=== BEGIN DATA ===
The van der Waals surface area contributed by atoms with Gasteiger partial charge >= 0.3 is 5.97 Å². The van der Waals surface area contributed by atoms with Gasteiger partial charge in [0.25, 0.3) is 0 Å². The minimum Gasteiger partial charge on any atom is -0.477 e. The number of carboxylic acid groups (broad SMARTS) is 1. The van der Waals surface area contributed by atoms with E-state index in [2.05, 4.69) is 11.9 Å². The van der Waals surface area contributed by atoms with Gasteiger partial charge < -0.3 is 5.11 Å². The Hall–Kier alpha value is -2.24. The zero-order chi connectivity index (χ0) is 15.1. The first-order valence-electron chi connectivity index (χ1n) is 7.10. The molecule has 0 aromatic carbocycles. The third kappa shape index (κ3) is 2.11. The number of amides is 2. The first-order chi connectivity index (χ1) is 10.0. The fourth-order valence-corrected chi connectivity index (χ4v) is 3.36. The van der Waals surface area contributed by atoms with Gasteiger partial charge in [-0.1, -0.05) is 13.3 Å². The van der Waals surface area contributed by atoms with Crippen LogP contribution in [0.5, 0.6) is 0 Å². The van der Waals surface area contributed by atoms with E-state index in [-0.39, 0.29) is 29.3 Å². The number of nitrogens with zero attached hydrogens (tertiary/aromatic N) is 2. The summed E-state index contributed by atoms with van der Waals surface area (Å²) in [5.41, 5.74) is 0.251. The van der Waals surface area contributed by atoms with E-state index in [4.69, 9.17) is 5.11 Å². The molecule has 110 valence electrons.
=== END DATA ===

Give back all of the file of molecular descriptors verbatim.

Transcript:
The van der Waals surface area contributed by atoms with Gasteiger partial charge >= 0.3 is 5.97 Å². The van der Waals surface area contributed by atoms with Gasteiger partial charge in [0.25, 0.3) is 0 Å². The minimum Gasteiger partial charge on any atom is -0.477 e. The number of carboxylic acid groups (broad SMARTS) is 1. The van der Waals surface area contributed by atoms with E-state index in [2.05, 4.69) is 11.9 Å². The van der Waals surface area contributed by atoms with Gasteiger partial charge < -0.3 is 5.11 Å². The Hall–Kier alpha value is -2.24. The zero-order chi connectivity index (χ0) is 15.1. The first-order valence-electron chi connectivity index (χ1n) is 7.10. The molecule has 0 aromatic carbocycles. The third kappa shape index (κ3) is 2.11. The number of amides is 2. The first-order chi connectivity index (χ1) is 10.0. The fourth-order valence-corrected chi connectivity index (χ4v) is 3.36. The van der Waals surface area contributed by atoms with Gasteiger partial charge in [-0.1, -0.05) is 13.3 Å². The van der Waals surface area contributed by atoms with Crippen LogP contribution in [0.5, 0.6) is 0 Å². The van der Waals surface area contributed by atoms with E-state index in [-0.39, 0.29) is 29.3 Å². The number of nitrogens with zero attached hydrogens (tertiary/aromatic N) is 2. The summed E-state index contributed by atoms with van der Waals surface area (Å²) in [5.41, 5.74) is 0.251. The van der Waals surface area contributed by atoms with E-state index in [4.69, 9.17) is 5.11 Å². The molecule has 110 valence electrons.